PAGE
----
My morning reads:

• Polls Show a Strong Debate for Romney (fivethirtyeight) see also Political Wisdom: A Big Night for Romney (Washington Wire)
• ‘Dumb Money’ Is Staring Most of Us in the Face (Bloomberg)
• QE3 Misconceptions And How To Profit (A Dash Of Insight) see also Why QE will fail, dissonant voices edition (Credit Writedowns)
• How Does a Currency Drop 60% in 8 Days? Just Ask Iran (The Atlantic)
• Private Equity: Rental Market’s Big Buyers (WSJ)
Keynesian Investing: Changing Facts, Changing Minds (Psy-Fi Blog)
• Stingy Founder of ‘Genius Grants’ Was No Fan of Charity (Bloomberg)
• Fewer Computerized Trading Systems Urged as SEC Debates HFT (Institutional Investor)
• Never Underestimate Wall Street’s Ability To Overestimate Washington (Capital Gains And Games)
• The Ridiculous Business Jargon Dictionary (The Office Life)

What are you reading?

 

Buoyant Markets Must Navigate Treacherous Earnings Season

Source: WSJ

Category: Financial Press

Please use the comments to demonstrate your own ignorance, unfamiliarity with empirical data and lack of respect for scientific knowledge. Be sure to create straw men and argue against things I have neither said nor implied. If you could repeat previously discredited memes or steer the conversation into irrelevant, off topic discussions, it would be appreciated. Lastly, kindly forgo all civility in your discourse . . . you are, after all, anonymous.

8 Responses to “10 Thursday AM Reads”

  1. Gary says:

    I am reading a remarkable post on why Obama is truly vulnerable on the economic issue:

    http://www.tyillc.blogspot.com/2012/10/obamaromney-debate-obama-shows-how.html

    According to the author, Obama made the wrong choice at the outset of his presidency by adopting the Japanese model for handling the crisis instead of the Swedish model, thereby making the real economy and social safety nets subservient to bankers’ profits. Japanese Model vs. Swedish Model — a continuing choice.

    A must read.

  2. Molesworth says:

    Buttonwood
    Voting with the wallet
    Democrats have been better for equities, Republicans for bonds
    http://www.economist.com/node/21564256

  3. Gary says:

    One other, from across the pond, on why neither party’s candidate addresses the elephants in the room:

    http://www.guardian.co.uk/commentisfree/2012/oct/03/america-duopoly-money-politics

  4. Frwip says:

    @Gary

    Well, that’s nice. Everybody knows that swift and efficient resolution is always the best approach to deal with a financial crisis. But…

    But, woulda, shoulda, coulda, everybody seems to forget that swift and efficient resolution means that the beneficiaries of the prior situation are the one who are gonna take on the chin something really good.

    And it turns out, that by virtue of having been the beneficiaries of the prior situation, said beneficiaries are the one who tend to have a lot of money and a lot of influence by the time the crisis blows up. Said beneficiaries will inevitably use whatever influence they have amassed in the period prior to make sure that swift and efficient resolution does indeed NOT happen. And the longer the prior conditions prevailed, the more power and influence the winners have accumulated and the harder and the slower it will be to loosen their stranglehold on power and allow for a less destructive path. And sometimes, it’s just well nigh impossible (see Greece).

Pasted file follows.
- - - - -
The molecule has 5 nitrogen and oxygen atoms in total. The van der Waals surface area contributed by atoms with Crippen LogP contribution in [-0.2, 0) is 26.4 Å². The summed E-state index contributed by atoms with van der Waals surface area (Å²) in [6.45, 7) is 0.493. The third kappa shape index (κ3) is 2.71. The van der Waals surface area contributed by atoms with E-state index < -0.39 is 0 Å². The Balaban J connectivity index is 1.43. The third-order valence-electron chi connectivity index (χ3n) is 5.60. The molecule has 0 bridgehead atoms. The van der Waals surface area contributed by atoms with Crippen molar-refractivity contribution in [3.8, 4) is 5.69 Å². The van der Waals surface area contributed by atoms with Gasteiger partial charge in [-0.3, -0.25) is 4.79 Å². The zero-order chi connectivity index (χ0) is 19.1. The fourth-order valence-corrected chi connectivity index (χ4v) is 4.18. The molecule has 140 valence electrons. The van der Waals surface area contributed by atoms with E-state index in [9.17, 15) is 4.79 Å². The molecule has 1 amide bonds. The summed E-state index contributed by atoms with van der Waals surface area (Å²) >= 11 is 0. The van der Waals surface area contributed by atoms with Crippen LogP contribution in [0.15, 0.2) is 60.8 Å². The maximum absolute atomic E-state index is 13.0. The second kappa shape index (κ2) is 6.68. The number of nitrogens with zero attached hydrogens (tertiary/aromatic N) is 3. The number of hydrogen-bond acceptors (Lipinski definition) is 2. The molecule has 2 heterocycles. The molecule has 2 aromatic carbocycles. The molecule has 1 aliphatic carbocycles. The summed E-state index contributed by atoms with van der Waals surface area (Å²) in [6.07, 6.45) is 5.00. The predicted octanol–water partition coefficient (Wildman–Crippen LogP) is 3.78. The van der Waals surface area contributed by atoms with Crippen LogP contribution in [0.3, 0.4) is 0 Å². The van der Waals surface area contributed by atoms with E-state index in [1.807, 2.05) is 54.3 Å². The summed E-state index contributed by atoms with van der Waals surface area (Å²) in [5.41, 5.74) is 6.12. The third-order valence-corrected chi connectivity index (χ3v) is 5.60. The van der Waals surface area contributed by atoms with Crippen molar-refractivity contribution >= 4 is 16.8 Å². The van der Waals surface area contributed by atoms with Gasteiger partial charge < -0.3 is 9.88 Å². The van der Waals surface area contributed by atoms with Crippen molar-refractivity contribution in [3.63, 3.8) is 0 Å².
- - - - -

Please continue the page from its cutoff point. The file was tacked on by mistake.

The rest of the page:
So, no surprise here about what happened in 2008 in DC.

    That’s also why I’m rather pessimistic about China. The problems are very clear. The solutions are fairly obvious. The future looks actually rather good. But too many people made out like bandits for the past 15 years (since Deng Deng Xiaoping and China’s leadership switched from a liberalization to a state-capitalism model) and they won’t let go of power gently.

    http://www.nytimes.com/2012/09/27/world/asia/chinas-politics-hinder-effort-to-shore-up-economy.html

  5. Frwip says:

    Woops, something got stuck in editing

    ” since Deng Xiaoping retired and China’s leadership switched from a liberalization to a state-capitalism model “

  6. Gary says:

    @Frwip

    If you’re saying that the Blob (see The Payoff: Why Wall Street Always Wins) has a stranglehold on power and will fight to retain opacity, then you will find me in agreement. David Weidner has a column today in the Wall Street Journal regarding that issue and last night’s debate.

    Perhaps it is quixotic to hope that meaningful change will come about in our lifetime. Certainly, the real power in Washington is making certain that what should be done is not. That’s why when I read someone who is brilliant, brave and original, I pass it along.

  7. Frwip says:

    @Gary,

    What I object to is giving grief (or credit) to Obama or anyone for doing or not doing anything along those lines.

    It’s the nature of the inherently corrupt and unaccountable political landscape in the US and what is possible in Nordic countries simply isn’t in the US. the US has a lot more in common with China than with Sweden or Iceland.

  8. Equityval says:

    Back on 9/10, a 3 point move on Obama’s Intrade contract was deemed noteworthy in this space.

    http://www.ritholtz.com/blog/2012/09/presidential-futures-make-a-big-move/

    Kinda odd, there is no mention of the 7 point move we’ve seen since yesterday, or are those charts only noteworthy when they are going up and to the right?

    https://data.intrade.com/graphing/jsp/closingPricesForm.jsp?contractId=743474&tradeURL=https://www.intrade.com

    ~~~

    BR: I tweeted that in real time during the debate.

    I also assumed most traders would recognize the difference between a breakout from a long base/trading range and a retracement following a rally . . .